To identify reservoirs of EHEC O157:H7 infections and of other foodborne pathogens and to elucidate the molecular epidemiology of these pathogens in the United States, PulseNet was established in 1996 (6). This US national molecular subtyping network for foodborne disease surveillance facilitates subtyping of bacterial foodborne pathogens for epidemiologic purposes. This network is based on characterization of whole bacterial genomes by using macrorestriction digestion patterns that are separated by pulsed-field gel electrophoresis (PFGE), a technique that has emerged as a common standard for subtyping EHEC O157 isolates (6). Despite its high discriminatory power, PFGE can be problematic because it requires great efforts to ensure intralaboratory and interlaboratory reproducibility (7–10). Furthermore, its application is labor-intensive and difficult to automate. Thus, this technique can be biased by subjective interpretation of band patterns (7,8). In addition, band patterns can be altered by the presence of mobile genetic elements.

To overcome these drawbacks, other molecular methods were developed, among them multilocus variable number tandem repeat (VNTR) analysis (MLVA). MLVA is based on the characterization of different VNTR regions throughout the bacterial genome. Repeat regions are amplified by using PCRs, and resulting fragments are sized to determine the number of repeats. The combination of numbers of repeats of different VNTR loci results in an allelic profile known as the typing result. First developed in 1995 for Mycobacterium tuberculosis (11), MLVA is now a common typing method for an increasing number of pathogens (12,13). For EHEC O157, different MLVA schemes with some overlaps of VNTR regions have been published and have demonstrated a capability to detect outbreaks and differentiate closely related EHEC O157 isolates not discriminated by PFGE (8,14,15). These findings qualify MLVA as the second-generation subtyping method for PulseNet (8).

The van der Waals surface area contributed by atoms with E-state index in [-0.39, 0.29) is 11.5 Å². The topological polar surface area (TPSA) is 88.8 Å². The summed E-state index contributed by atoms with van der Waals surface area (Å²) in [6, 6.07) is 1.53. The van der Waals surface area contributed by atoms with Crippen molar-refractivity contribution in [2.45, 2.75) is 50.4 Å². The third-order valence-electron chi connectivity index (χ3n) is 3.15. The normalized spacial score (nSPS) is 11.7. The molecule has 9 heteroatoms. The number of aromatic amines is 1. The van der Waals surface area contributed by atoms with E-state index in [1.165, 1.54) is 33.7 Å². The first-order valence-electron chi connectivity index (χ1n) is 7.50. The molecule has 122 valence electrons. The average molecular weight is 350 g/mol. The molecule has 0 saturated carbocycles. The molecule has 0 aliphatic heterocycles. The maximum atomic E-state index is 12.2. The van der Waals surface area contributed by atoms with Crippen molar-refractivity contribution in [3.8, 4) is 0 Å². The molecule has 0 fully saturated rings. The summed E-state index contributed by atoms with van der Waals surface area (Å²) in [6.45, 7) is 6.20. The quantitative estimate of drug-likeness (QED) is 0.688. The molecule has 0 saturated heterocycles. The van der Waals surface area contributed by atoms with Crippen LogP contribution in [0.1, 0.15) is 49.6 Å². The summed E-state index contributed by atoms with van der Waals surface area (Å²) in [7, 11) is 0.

In addition to its use in infectious disease surveillance, MLVA also can be used to study phylogeny of pathogens, especially recently evolved clonal pathogens such as M. tuberculosis (16,17) or Bacillus anthracis (18). However, because of limited diversity in their housekeeping genes, which are the genomic targets for phylogenetic investigations based on multilocus sequence typing (MLST), the common technique for phylogenetic studies (19,20), certain monomorphic organisms could not be sufficiently differentiated by MLST (16,18). Similarly, EHEC O157 lacks diversity in its housekeeping genes (21,22), which hampers phylogenetic analysis of EHEC O157 by MLST.

We investigated the phylogeny of EHEC O157:H7 and SF EHEC O157:H– strains isolated during 1987–2008 in Germany by applying the current PulseNet MLVA protocol for E. coli O157 (23). The purpose of our study was to gain a deeper insight into the evolution and spread of this pathogen since 1987, when the first cases of EHEC O157 infections were detected (24,25).

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Suggested Citation for this Article
Jenke C, Harmsen D, Weniger T, Rothgänger J, Hyytiä-Trees E, Bielaszewska M, et al. Phylogenetic analysis of enterohemorrhagic Escherichia coli O157, Germany, 1987–2008. Emerg Infect Dis [serial on the Internet].
2010 Apr [date cited].

DOI: 10.3201/eid1604.091361